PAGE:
Thursday, March 16, 2006

All Abortion, All the Time. But Why?

This is yet another post about the anti-abortion statute recently signed into law by South Dakota’s governor Mike Rounds last week. Actually, it’s a post about all the posts about that anti-abortion statute.

Anita Allen (aka “The Moralist”) suggests in her column “We don’t need to go there again” that the abortion debate has, more or less, been had already. Allen writes:
If news of the anti-abortion machinations in South Dakota brought on that sinking, "here we go again" feeling, you're not alone. Like you, I believe there's little to be gained from another round in America's abortion wars.

I certainly understand where she’s coming from – there was definitely a sinking sensation – and she's right, to a degree. But only to a degree.

From Allen’s perspective we’ve been through this all before. Although the court has changed the fundamental pro-life / pro-choice arguments haven’t changed, and neither has the basic technology and science of abortion. So why bother “putting the country through a bound-to- be-bitter rehash of the law and ethics of abortion"?

There are two answers to this question. The first is that, for those that view Roe v. Wade as a “loss”, a changing Supreme Court and the South Dakota statute (or whatever follows it next in the queue) represent a chance for “victory.” These are the people that keep political scorecards and care primarily about vanquishing their enemies. You say potato, they say potahto. And they won’t stop saying it until the Supreme Court holds that the Constitution permits only “potahto” as the proper pronunciation of the word.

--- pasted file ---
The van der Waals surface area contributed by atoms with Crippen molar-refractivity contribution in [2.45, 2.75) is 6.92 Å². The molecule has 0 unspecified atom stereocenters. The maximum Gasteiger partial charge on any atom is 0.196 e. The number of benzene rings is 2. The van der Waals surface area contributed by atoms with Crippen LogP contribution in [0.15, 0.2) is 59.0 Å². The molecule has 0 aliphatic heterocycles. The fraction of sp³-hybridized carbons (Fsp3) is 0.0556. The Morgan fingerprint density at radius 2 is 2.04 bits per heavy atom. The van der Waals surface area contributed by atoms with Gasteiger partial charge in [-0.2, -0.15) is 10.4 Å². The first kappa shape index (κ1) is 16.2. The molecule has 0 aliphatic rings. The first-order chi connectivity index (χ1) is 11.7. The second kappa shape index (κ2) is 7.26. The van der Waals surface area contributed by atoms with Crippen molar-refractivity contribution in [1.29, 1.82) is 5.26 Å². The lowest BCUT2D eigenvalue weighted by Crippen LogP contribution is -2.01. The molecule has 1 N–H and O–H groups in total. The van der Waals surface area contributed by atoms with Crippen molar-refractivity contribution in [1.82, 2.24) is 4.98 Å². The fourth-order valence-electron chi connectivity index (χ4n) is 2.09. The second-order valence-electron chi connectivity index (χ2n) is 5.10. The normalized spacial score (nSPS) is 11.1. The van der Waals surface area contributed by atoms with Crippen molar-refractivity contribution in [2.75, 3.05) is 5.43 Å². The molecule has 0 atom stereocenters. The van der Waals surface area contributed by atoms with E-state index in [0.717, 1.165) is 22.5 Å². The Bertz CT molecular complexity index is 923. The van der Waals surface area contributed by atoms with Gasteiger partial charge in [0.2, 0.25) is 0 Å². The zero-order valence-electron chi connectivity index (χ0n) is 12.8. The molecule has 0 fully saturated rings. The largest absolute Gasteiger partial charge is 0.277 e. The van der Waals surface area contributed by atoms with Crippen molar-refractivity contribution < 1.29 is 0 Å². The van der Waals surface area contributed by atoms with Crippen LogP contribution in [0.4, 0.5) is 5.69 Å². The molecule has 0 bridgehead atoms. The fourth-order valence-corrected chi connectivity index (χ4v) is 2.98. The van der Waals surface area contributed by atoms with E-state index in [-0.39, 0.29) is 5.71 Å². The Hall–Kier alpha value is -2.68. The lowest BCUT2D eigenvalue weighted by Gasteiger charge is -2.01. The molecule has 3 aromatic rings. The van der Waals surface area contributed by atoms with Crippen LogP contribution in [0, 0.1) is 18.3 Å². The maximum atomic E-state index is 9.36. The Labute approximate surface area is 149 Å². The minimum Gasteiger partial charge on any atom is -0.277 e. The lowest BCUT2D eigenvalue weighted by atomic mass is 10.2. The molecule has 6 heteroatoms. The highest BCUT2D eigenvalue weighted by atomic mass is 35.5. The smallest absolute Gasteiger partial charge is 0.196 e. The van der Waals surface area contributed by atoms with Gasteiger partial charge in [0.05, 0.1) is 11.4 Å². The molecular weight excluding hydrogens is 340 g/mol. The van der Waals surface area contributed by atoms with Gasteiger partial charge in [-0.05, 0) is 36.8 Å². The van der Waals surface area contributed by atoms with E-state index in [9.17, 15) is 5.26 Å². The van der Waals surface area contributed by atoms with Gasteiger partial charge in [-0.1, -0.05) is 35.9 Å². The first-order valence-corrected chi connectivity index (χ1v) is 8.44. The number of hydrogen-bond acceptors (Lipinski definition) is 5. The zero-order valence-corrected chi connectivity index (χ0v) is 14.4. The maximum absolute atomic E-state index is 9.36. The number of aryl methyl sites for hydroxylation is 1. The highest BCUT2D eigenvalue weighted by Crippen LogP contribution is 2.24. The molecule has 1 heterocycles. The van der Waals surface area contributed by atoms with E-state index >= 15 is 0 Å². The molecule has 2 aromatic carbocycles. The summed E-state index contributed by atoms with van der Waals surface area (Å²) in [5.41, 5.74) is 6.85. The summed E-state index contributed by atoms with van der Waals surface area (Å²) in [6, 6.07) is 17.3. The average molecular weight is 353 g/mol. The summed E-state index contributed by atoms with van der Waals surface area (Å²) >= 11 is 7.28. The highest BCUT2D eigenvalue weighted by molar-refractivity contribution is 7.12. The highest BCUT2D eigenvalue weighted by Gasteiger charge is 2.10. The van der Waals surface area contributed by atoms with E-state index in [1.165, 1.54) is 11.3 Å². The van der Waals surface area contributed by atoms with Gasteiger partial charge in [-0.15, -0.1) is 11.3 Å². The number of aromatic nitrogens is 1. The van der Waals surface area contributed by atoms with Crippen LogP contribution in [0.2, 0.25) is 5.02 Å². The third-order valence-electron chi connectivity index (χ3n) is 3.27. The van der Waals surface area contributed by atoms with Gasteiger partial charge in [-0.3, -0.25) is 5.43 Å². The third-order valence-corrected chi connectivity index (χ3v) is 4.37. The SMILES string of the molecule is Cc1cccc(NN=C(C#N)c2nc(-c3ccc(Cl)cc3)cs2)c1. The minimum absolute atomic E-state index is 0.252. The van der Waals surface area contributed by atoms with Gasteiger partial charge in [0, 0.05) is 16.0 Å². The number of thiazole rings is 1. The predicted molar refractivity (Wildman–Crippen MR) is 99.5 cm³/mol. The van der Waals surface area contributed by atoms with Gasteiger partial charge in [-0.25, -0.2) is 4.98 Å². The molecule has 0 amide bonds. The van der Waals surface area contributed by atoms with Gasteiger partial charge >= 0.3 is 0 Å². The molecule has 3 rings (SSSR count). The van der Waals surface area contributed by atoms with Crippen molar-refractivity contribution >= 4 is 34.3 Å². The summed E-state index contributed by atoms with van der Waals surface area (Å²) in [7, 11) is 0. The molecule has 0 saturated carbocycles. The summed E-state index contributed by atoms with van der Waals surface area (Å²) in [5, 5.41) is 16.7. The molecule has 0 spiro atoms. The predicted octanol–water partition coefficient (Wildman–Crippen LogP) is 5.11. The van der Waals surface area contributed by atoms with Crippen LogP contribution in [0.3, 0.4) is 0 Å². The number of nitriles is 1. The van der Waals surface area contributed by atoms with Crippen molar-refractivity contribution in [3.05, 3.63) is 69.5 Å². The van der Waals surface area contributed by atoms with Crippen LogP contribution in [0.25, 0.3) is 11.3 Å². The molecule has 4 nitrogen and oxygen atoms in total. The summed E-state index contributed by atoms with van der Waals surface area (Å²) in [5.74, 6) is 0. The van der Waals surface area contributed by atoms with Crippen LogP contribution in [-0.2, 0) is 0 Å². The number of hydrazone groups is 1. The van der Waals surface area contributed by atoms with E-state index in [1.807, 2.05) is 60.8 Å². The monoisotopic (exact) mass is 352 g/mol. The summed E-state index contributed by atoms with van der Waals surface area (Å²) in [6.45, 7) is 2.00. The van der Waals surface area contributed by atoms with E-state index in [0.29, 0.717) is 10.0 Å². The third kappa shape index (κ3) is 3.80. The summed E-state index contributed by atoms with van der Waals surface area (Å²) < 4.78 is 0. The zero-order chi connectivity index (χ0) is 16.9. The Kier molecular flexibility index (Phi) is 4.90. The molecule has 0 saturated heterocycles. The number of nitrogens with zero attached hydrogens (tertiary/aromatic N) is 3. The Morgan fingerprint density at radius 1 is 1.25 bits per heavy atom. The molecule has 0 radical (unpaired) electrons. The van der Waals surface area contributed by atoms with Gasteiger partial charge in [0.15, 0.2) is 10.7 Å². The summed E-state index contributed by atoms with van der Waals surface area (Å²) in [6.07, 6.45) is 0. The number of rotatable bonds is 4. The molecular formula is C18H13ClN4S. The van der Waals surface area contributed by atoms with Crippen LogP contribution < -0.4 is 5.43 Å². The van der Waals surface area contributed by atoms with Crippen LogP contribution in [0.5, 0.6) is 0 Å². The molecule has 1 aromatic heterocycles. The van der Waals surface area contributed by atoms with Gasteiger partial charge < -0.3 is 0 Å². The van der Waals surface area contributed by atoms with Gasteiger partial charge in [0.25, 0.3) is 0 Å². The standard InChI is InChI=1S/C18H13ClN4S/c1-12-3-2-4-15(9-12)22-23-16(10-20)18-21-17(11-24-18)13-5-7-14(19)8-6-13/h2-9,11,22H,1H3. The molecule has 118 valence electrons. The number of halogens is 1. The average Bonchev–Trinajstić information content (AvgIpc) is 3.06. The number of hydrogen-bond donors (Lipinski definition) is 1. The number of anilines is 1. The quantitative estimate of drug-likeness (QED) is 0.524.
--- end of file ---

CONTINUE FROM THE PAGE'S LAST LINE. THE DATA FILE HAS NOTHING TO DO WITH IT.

So be it. Those people are never going to be satisfied, they aren’t going to be reasoned with, and all we can do is hope that there aren’t too many of them out there.

But there is second, and more insidious reason, why I think the abortion battle is going to happen again; and why, as Allen suggests, it is "bound-to-be-bitter." Bitter, protracted fights over moral issues are a powerful political tool and, though I can hardly take credit for this idea, I suspect that an ultimate resolution to the abortion debate, even one that resulted in a “victory” for the pro-life lobby, would be a political disaster for a certain segment of society.

Abortion – like gay marriage and latent xenophobia – is a hot-button topic that certain politicians and religious evangelicals use to motivate their constituents; I’m no political strategist but I believe the term is “firing up the base.” And nothing fires up the base better than a knock-down, drag-out, all-the-way-to-the-Supreme-F*$%ing-Court abortion battle.

Allen is right – there is no good reason to have this argument over again, because nothing substantive has changed. But that’s also exactly why we will have the argument all over again, because nothing substantive has changed. As long as abortion remains a hot-button political issue you can bet that the debate will continue to rage, and we’ll all be forced to listen to it.

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